Among the coastal-themed items at the shop are striped rugs, antique articles in white beachy-style frames, mirrors and starfish-shaped soaps. Sigler said her overall advice is that form follows function. “First, make sure the decorations are functional for coastal living,” Sigler said, adding that durable floors and indoor and outdoor rugs are important because of the amount of rain and sand that comes with living on the coast.

To add some coastal color into your home, Sherwin-Williams paint store, also in Gearhart, offers a variety of paint colors, including one called “ocean floor” that’s the color of wet sand.

Sesame + Lilies

Soap from Sesame + Lilies. 

Speakman said she’s had many customers come in wanting to upgrade or change their home decor during the past year amid the coronavirus pandemic. “People are spending a lot more time in their houses right now and working from home and they want a nice environment to be in,” Speakman said. To add to that environment, Sesame + Lilies also has natural items like seashells, wood and woven baskets, as well as different types of fabric, rugs and pillows to include texture.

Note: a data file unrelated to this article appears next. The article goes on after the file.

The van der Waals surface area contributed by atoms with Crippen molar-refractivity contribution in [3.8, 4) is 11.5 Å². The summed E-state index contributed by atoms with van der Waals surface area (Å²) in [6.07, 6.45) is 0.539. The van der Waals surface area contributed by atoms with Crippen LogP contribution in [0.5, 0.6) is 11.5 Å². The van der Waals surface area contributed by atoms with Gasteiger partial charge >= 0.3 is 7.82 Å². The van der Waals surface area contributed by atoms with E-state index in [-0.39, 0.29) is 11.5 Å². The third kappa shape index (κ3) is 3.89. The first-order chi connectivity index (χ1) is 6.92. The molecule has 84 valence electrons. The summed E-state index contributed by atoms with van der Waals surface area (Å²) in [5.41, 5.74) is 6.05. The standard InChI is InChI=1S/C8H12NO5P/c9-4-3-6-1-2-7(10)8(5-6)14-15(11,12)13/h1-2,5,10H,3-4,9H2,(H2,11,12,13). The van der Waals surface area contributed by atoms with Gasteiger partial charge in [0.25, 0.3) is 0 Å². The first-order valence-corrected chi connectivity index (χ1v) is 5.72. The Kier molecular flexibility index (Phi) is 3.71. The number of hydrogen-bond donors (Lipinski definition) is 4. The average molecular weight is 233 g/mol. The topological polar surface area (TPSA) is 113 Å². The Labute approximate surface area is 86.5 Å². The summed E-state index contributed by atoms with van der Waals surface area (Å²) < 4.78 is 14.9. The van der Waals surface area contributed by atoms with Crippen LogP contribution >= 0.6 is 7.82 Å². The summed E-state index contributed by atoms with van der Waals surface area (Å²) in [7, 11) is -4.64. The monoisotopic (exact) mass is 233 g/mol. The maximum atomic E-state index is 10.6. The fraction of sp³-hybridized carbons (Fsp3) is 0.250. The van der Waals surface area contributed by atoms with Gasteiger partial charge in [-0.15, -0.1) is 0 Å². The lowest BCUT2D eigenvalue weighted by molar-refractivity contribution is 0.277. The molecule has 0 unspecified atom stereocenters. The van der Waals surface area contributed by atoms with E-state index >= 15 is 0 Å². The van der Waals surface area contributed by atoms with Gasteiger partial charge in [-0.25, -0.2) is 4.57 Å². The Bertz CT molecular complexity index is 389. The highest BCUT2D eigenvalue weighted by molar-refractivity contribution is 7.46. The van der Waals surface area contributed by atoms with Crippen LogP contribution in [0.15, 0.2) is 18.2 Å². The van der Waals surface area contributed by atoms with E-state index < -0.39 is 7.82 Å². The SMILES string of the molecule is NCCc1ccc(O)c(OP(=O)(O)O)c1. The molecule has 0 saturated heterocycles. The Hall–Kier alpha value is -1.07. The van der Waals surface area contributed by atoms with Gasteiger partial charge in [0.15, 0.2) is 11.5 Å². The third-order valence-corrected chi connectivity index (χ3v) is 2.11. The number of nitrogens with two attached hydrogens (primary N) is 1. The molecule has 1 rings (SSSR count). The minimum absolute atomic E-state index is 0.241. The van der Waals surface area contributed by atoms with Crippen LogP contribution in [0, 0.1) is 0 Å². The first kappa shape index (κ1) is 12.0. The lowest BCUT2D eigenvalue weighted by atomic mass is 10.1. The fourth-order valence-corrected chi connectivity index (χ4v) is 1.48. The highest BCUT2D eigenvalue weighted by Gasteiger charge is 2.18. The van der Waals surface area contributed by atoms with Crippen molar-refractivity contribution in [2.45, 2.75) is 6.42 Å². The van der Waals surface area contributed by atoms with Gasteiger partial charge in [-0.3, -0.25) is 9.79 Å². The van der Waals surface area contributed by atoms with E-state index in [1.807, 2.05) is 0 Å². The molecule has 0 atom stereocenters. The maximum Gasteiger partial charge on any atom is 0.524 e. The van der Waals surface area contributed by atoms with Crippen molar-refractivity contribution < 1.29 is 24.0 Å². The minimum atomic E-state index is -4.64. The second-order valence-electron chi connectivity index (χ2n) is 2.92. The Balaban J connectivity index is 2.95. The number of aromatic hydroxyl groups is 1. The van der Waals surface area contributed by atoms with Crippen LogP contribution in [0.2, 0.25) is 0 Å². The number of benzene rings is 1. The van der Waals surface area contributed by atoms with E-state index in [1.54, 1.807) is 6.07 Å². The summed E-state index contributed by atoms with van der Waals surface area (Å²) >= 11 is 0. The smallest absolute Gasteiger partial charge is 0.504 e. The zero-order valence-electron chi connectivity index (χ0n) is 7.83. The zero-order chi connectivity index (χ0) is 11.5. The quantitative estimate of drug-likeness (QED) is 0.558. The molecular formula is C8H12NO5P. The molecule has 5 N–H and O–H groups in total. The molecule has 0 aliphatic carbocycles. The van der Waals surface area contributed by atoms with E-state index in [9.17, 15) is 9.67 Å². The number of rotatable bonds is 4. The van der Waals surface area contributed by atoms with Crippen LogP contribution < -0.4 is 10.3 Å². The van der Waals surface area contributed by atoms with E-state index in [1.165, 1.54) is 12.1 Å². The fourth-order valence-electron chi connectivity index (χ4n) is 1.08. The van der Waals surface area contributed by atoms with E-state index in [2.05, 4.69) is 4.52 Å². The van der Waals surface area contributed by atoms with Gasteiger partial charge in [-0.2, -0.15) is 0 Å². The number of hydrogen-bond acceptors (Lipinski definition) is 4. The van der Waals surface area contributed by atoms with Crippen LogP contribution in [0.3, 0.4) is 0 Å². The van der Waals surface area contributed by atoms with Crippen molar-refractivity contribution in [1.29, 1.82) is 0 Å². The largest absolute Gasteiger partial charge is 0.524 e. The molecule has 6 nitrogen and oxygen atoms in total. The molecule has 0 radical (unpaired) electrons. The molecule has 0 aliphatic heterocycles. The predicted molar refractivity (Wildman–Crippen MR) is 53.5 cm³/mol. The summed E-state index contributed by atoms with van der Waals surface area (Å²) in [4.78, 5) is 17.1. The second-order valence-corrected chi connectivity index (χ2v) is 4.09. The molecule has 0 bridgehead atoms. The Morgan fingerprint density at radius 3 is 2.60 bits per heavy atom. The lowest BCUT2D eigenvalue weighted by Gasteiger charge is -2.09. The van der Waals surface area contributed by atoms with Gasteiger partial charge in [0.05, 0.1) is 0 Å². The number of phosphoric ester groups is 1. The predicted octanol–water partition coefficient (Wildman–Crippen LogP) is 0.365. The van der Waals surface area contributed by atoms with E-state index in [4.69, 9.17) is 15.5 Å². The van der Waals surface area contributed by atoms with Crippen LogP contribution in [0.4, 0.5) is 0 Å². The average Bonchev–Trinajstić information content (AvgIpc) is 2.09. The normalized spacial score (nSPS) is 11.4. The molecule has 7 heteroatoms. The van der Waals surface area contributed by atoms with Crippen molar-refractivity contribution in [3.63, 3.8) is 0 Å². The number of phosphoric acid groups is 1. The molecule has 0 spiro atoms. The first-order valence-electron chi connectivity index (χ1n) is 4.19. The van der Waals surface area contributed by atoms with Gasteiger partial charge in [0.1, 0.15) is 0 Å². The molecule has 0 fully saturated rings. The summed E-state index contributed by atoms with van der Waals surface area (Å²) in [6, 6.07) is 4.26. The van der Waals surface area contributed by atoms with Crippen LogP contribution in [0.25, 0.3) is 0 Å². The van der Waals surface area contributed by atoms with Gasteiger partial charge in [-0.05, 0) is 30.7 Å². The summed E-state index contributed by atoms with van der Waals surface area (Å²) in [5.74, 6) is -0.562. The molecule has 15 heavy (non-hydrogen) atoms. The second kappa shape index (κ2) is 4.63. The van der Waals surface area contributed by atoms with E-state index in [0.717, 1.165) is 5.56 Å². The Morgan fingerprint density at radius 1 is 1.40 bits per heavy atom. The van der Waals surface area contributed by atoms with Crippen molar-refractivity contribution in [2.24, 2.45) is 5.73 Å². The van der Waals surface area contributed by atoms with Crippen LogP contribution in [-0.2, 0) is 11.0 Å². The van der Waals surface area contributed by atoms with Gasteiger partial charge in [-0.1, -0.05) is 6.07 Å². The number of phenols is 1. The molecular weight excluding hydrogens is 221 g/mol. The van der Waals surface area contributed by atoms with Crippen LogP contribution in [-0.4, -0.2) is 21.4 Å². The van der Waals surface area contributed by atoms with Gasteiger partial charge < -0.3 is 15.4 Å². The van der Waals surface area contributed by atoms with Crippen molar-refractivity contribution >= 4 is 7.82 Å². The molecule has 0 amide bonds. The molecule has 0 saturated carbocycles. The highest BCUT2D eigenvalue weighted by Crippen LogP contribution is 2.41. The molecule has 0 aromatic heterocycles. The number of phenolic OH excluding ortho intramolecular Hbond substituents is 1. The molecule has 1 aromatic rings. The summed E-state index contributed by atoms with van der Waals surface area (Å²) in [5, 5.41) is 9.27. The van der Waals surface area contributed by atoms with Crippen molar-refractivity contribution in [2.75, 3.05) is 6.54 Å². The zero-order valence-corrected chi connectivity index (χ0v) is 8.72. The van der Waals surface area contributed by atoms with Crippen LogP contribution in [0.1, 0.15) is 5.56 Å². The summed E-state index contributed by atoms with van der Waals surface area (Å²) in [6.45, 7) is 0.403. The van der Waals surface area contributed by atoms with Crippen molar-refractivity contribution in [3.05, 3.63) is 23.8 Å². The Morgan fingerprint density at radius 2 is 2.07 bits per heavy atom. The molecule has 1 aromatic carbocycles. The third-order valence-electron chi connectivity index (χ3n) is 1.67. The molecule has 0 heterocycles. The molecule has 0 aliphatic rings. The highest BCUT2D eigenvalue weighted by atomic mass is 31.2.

Two interior designers, Grayson Kramer and Travis Walker, also work at the shop. Kramer said the design store is at the beach but it is not a beach design store. “Our style is not intended to be overly beachy but overall sophisticated with rustic contemporary pieces, antiques and lots of layers of texture so it feels collected over time as opposed to immediately decorated out of a store,” Kramer said. These layers could include everything from high-end, custom upholstery to small accessories or found objects. Kramer said he often works with clients to include elements they already have.

Sea shells

Sea shells at Sesame + Lillies.

Kramer recommends being calculated while choosing beachy elements. For example, keeping a collection of seashells contained to one area instead of spreading the shells out around the house. “A large bowl on a dining table filled with glass floats will make a dramatic statement instead of piecing it out,” Kramer said. “With wooden elements, you could use a whiter gray washed vibe of driftwood and utilize that texture in an actual piece of furniture as opposed to just driftwood on a shelf.”